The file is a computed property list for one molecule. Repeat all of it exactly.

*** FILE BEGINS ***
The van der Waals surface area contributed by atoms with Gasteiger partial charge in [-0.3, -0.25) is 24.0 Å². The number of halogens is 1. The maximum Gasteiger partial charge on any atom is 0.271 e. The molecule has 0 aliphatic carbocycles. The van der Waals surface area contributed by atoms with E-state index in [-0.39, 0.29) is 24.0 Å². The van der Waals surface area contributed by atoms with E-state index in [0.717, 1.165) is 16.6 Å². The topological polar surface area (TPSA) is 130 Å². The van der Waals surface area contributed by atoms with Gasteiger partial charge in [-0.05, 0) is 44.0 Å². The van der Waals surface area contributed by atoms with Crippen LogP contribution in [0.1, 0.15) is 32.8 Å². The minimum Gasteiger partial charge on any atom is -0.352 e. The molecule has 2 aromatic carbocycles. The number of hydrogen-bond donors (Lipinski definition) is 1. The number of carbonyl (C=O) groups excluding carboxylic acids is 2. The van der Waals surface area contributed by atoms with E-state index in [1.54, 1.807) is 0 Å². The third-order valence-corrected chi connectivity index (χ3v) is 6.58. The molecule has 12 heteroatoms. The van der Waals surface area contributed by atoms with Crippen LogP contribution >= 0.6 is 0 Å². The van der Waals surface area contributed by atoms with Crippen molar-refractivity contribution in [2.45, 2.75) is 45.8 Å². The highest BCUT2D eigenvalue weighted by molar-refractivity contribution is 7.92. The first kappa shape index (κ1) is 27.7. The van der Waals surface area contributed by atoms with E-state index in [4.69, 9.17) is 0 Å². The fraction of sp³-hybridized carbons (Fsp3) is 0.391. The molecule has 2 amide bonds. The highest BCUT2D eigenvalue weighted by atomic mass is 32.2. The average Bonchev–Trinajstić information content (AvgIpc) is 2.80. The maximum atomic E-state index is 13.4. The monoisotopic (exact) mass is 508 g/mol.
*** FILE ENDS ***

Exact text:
The van der Waals surface area contributed by atoms with Gasteiger partial charge in [-0.3, -0.25) is 24.0 Å². The number of halogens is 1. The maximum Gasteiger partial charge on any atom is 0.271 e. The molecule has 0 aliphatic carbocycles. The van der Waals surface area contributed by atoms with E-state index in [-0.39, 0.29) is 24.0 Å². The van der Waals surface area contributed by atoms with E-state index in [0.717, 1.165) is 16.6 Å². The topological polar surface area (TPSA) is 130 Å². The van der Waals surface area contributed by atoms with Gasteiger partial charge in [-0.05, 0) is 44.0 Å². The van der Waals surface area contributed by atoms with Crippen LogP contribution in [0.1, 0.15) is 32.8 Å². The minimum Gasteiger partial charge on any atom is -0.352 e. The molecule has 2 aromatic carbocycles. The number of hydrogen-bond donors (Lipinski definition) is 1. The number of carbonyl (C=O) groups excluding carboxylic acids is 2. The van der Waals surface area contributed by atoms with E-state index in [1.54, 1.807) is 0 Å². The third-order valence-corrected chi connectivity index (χ3v) is 6.58. The molecule has 12 heteroatoms. The van der Waals surface area contributed by atoms with Crippen LogP contribution >= 0.6 is 0 Å². The van der Waals surface area contributed by atoms with Crippen molar-refractivity contribution in [2.45, 2.75) is 45.8 Å². The highest BCUT2D eigenvalue weighted by molar-refractivity contribution is 7.92. The first kappa shape index (κ1) is 27.7. The van der Waals surface area contributed by atoms with E-state index in [4.69, 9.17) is 0 Å². The fraction of sp³-hybridized carbons (Fsp3) is 0.391. The molecule has 2 amide bonds. The highest BCUT2D eigenvalue weighted by atomic mass is 32.2. The average Bonchev–Trinajstić information content (AvgIpc) is 2.80. The maximum atomic E-state index is 13.4. The monoisotopic (exact) mass is 508 g/mol.